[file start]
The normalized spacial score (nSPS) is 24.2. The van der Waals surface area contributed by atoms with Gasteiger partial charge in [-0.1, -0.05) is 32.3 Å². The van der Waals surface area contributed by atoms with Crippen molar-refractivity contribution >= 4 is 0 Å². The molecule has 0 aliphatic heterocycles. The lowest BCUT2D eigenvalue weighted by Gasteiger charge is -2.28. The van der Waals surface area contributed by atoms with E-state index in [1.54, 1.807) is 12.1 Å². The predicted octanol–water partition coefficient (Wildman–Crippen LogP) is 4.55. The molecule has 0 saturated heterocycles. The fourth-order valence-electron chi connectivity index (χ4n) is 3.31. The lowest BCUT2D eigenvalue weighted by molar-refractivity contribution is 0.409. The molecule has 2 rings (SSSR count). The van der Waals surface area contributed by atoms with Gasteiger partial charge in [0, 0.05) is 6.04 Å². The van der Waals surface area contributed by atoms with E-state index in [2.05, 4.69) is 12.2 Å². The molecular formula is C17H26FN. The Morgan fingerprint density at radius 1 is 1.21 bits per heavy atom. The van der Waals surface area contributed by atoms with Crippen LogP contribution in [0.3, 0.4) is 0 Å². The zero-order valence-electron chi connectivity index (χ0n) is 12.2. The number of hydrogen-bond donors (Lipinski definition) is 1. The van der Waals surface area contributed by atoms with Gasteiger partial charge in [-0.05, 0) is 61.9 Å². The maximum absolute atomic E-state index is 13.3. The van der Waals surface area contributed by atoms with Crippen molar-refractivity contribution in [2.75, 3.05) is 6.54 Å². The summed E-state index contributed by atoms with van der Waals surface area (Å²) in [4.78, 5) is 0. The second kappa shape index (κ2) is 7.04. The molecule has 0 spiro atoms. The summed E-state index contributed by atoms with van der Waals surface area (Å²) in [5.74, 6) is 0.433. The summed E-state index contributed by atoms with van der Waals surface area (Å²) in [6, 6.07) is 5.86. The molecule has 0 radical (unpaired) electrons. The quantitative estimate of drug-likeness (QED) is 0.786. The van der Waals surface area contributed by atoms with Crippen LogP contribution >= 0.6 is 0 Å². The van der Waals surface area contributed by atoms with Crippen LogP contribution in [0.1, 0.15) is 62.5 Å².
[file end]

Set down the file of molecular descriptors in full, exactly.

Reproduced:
The normalized spacial score (nSPS) is 24.2. The van der Waals surface area contributed by atoms with Gasteiger partial charge in [-0.1, -0.05) is 32.3 Å². The van der Waals surface area contributed by atoms with Crippen molar-refractivity contribution >= 4 is 0 Å². The molecule has 0 aliphatic heterocycles. The lowest BCUT2D eigenvalue weighted by Gasteiger charge is -2.28. The van der Waals surface area contributed by atoms with E-state index in [1.54, 1.807) is 12.1 Å². The predicted octanol–water partition coefficient (Wildman–Crippen LogP) is 4.55. The molecule has 0 saturated heterocycles. The fourth-order valence-electron chi connectivity index (χ4n) is 3.31. The lowest BCUT2D eigenvalue weighted by molar-refractivity contribution is 0.409. The molecule has 2 rings (SSSR count). The van der Waals surface area contributed by atoms with Gasteiger partial charge in [0, 0.05) is 6.04 Å². The van der Waals surface area contributed by atoms with E-state index in [2.05, 4.69) is 12.2 Å². The molecular formula is C17H26FN. The Morgan fingerprint density at radius 1 is 1.21 bits per heavy atom. The van der Waals surface area contributed by atoms with Crippen LogP contribution in [0.3, 0.4) is 0 Å². The zero-order valence-electron chi connectivity index (χ0n) is 12.2. The number of hydrogen-bond donors (Lipinski definition) is 1. The van der Waals surface area contributed by atoms with Gasteiger partial charge in [-0.05, 0) is 61.9 Å². The maximum absolute atomic E-state index is 13.3. The van der Waals surface area contributed by atoms with Crippen molar-refractivity contribution in [2.75, 3.05) is 6.54 Å². The summed E-state index contributed by atoms with van der Waals surface area (Å²) in [4.78, 5) is 0. The second kappa shape index (κ2) is 7.04. The molecule has 0 spiro atoms. The summed E-state index contributed by atoms with van der Waals surface area (Å²) in [5.74, 6) is 0.433. The summed E-state index contributed by atoms with van der Waals surface area (Å²) in [6, 6.07) is 5.86. The molecule has 0 radical (unpaired) electrons. The quantitative estimate of drug-likeness (QED) is 0.786. The van der Waals surface area contributed by atoms with Crippen LogP contribution >= 0.6 is 0 Å². The van der Waals surface area contributed by atoms with Crippen LogP contribution in [0.1, 0.15) is 62.5 Å².